Wednesday, May 14, 2008

YouTube Offers Ad Placement in Soon-to-Be Popular Clips

YouTube has begun offering advertisers the ability to pair their in-video ads with videos the site believes are on their way to becoming viral hits.

The YouTube product team created an algorithm it says can identify videos that are on the up and up in terms of audience. It makes that determination by looking at factors such as the early acceleration of views on a given clip, along with the number of times it is "favorited" and the number of ratings it receives. The Google-owned platform hopes the feature will appeal to entertainment marketers and to those pushing products with broad appeal, according to a spokesperson.

"We believe buzz targeting is a strong marketing opportunity for any advertiser that wants to offer compelling content alongside the most popular videos taking off on the site," the spokesperson said. "It's an opportunity for them to wrap themselves in the experience that is YouTube itself."

The targeting option is available only on clips created by members of YouTube's ad partner program. Among those partners are content majors like Universal Music Group, NBA, and CBS; amateur creators such as Brookers and Daxflame; and recording artists like Ashley Tisdale.

The first advertiser to use the program was Lionsgate Films' "The Forbidden Kingdom." For roughly the past month, the distributor has advertised the Jackie Chan/Jet Li martial arts vehicle on approximately 500 of YouTube's most popular music and entertainment videos, YouTube said. Buzz targeting joins other YouTube ad targeting factors such as geography, time of day, gender and age criteria. The feature is available now to advertisers in the United States.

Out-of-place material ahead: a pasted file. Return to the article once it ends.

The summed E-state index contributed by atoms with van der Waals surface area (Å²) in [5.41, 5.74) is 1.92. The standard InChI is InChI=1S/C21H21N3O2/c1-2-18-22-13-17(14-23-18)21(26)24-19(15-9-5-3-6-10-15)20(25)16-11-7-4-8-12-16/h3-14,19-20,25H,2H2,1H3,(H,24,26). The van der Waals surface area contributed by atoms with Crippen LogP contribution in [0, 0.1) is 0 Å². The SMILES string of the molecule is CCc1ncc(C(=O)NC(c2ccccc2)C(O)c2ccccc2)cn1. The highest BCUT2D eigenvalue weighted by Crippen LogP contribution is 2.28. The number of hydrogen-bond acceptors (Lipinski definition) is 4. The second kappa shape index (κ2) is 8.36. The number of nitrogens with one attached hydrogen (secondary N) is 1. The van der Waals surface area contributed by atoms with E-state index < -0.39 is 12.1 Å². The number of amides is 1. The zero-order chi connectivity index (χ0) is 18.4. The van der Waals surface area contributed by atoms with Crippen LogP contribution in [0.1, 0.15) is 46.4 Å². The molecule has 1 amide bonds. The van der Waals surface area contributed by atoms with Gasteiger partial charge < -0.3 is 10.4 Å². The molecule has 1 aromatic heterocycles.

YouTube and other Google sites hosted more than 4.3 billion video views in March, accounting for 38 percent of all U.S. video traffic. During that month, U.S. Internet users increased their video intake by 13 percent gain compared with the previous month, and by 64 percent compared with March 2007.

YouTube has regularly introduced new ad-related features in recent months. Six weeks ago it debuted an analytics product designed to generate a wide range of data about who viewed their videos, where they viewed them, and when -- information that can be applied in planning future video programs.



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OPENING RECEPTION: 15 May 2008, 8 pm
EXHIBITION DURATION: 16 May - 22 June 2008
HOSTING INSTITUTION: Mala galerija - Moderna galerija / Museum of Modern Art, Ljubljana LOCATION: Slovenska cesta 35, 1000 Ljubljana, Slovenija
CURATORS: Birgit Rinagl, Franz Thalmair / CONT3XT.NET


Mary-Anne Breeze (mez)
Christina Goestl,
Karl Heinz Jeron, Valie Djordjevic
carlos katastrofsky
Joerg Piringer
Marek Walczak, Martin Wattenberg


Besides general information and documentation about YOU OWN ME NOW UNTIL YOU FORGET ABOUT ME. the website of the exhibition includes the possibility to extend the concept as well as the list of selected works of art. Just go to, enter a link of your own choice plus short link-description and submit your preferred work of art. Thank you for your participation!